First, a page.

Anyone can become a victim of sextortion, and it is important to know that it is a criminal offence to distribute or threaten to distribute an intimate image or video of someone without their consent.


What is Sextortion?

Sextortion is a form of cyber-extortion which involves a threat to share intimate content such as images or video clips without an individual’s consent. Sextortion can occur when intimate content is shared with an individual online, who then threatens to publicly distribute the images or videos if their demands are not met. They may threaten to share the content publicly on social media, or to send it to an individual’s friends, family, or workplace. Oftentimes they will demand money (sometimes in the form of bitcoin or gift vouchers), but they may use other forms of blackmail such as demands for an individual to share more intimate content with them.

What is “intimate content”?

Intimate content refers to any images or videos of:

  • An individual’s genitals, buttocks, breasts, or anal region.
  • Underwear covering these parts of an individual’s body.
  • A naked person
  • An individual engaged in any form of sexual activity.

Intimate content can also include intimate information, texts, or recordings.

Warning Signs

Oftentimes, perpetrators of this type of crime are quite sophisticated, and their intentions may not always be evident from the start. However, there are a few common warning signs to look out for:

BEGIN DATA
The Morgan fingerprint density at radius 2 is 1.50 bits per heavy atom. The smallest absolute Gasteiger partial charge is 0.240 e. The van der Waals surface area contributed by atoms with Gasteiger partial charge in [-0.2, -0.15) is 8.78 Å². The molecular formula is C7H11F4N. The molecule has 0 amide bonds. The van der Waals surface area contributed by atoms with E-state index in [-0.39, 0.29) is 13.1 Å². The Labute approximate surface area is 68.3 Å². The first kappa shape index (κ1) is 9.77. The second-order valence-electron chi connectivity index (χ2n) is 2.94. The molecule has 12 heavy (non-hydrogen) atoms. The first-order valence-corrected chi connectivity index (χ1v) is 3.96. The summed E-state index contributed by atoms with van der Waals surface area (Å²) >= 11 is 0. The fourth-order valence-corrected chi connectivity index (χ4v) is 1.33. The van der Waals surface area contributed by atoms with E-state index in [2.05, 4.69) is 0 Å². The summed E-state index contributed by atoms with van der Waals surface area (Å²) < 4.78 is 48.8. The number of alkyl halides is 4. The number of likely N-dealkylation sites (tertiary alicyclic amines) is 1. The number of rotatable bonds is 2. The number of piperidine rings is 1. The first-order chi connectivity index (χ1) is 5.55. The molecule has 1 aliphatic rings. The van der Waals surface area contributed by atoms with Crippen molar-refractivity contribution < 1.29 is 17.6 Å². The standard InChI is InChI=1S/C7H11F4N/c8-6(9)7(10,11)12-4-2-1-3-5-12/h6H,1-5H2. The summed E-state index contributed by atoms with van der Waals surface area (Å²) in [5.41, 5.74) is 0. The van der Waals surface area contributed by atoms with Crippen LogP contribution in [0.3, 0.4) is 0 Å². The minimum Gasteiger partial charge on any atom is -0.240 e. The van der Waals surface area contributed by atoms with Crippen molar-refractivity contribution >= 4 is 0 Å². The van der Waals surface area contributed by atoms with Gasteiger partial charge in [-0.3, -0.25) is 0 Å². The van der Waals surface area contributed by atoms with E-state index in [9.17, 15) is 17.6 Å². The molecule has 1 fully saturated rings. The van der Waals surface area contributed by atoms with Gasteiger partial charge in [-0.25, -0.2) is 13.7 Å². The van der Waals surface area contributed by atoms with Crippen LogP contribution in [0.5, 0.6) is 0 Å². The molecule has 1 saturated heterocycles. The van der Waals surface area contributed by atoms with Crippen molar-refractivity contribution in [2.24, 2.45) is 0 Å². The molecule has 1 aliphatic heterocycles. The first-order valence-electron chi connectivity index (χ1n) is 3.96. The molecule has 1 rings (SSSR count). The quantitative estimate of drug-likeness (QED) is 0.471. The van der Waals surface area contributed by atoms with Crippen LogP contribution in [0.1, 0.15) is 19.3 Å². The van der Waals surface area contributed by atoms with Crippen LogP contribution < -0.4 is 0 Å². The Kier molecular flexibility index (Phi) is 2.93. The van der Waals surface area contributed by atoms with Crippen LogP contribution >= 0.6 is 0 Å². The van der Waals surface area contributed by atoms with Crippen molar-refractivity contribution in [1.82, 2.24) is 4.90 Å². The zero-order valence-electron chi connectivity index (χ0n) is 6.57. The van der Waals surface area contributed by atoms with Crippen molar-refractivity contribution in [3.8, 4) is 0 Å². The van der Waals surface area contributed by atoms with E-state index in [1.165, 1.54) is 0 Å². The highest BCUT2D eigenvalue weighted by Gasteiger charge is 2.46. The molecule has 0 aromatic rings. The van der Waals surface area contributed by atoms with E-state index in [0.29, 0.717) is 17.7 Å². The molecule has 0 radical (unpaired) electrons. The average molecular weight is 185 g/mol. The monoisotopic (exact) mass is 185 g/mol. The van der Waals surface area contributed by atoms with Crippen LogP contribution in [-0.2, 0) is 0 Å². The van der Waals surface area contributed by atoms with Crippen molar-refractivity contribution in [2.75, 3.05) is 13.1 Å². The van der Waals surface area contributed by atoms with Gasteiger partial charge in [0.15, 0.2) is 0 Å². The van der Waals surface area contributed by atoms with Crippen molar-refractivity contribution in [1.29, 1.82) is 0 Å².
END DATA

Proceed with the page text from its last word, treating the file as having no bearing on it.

• If their online profile appears inconsistent and something about them doesn’t add up.
  • If they are overly flirtatious early in the relationship, and request that you send them intimate images or videos.
  • If they suggest trading intimate images/videos with you early in an online conversation.

If you have been a victim:

If you have been a victim of sextortion, it is first important for you to know that you are not alone – it happens to many people of all backgrounds; it is an offence; and there is support available to you. There are steps that you can take:

  • Do not communicate any further with the perpetrator, block all contact/ social media accounts.
  • Report any profiles to the social media platform.
  • Retain evidence – take screenshots of all communication and the accounts involved.
  • If the content has been shared online, save the URL link to where the content has been posted.
  • Do not send money or any additional intimate content.
  • If possible, confide in your close family/friends. Tell them not to open or engage with any suspicious messages they may receive.
  • You can make a report to An Garda Síochána – whether someone is threatening to share intimate content or has already shared it without your consent.

You can also make a report to an online reporting facility who will work with the online platform where intimate content has been shared without someone’s consent in order to have the material removed.

Oftentimes victims feel as though they are to blame and as such are reluctant to report these incidents or seek support. The shame is not yours to carry – it lies solely with the perpetrators of these offences. It is a crime and there is support available.

If you have been a victim of sextortion or would like any further information or support, please reach out to the Crime Victims Helpline by free phoning 116 006.

Further information and the online reporting facility can be found at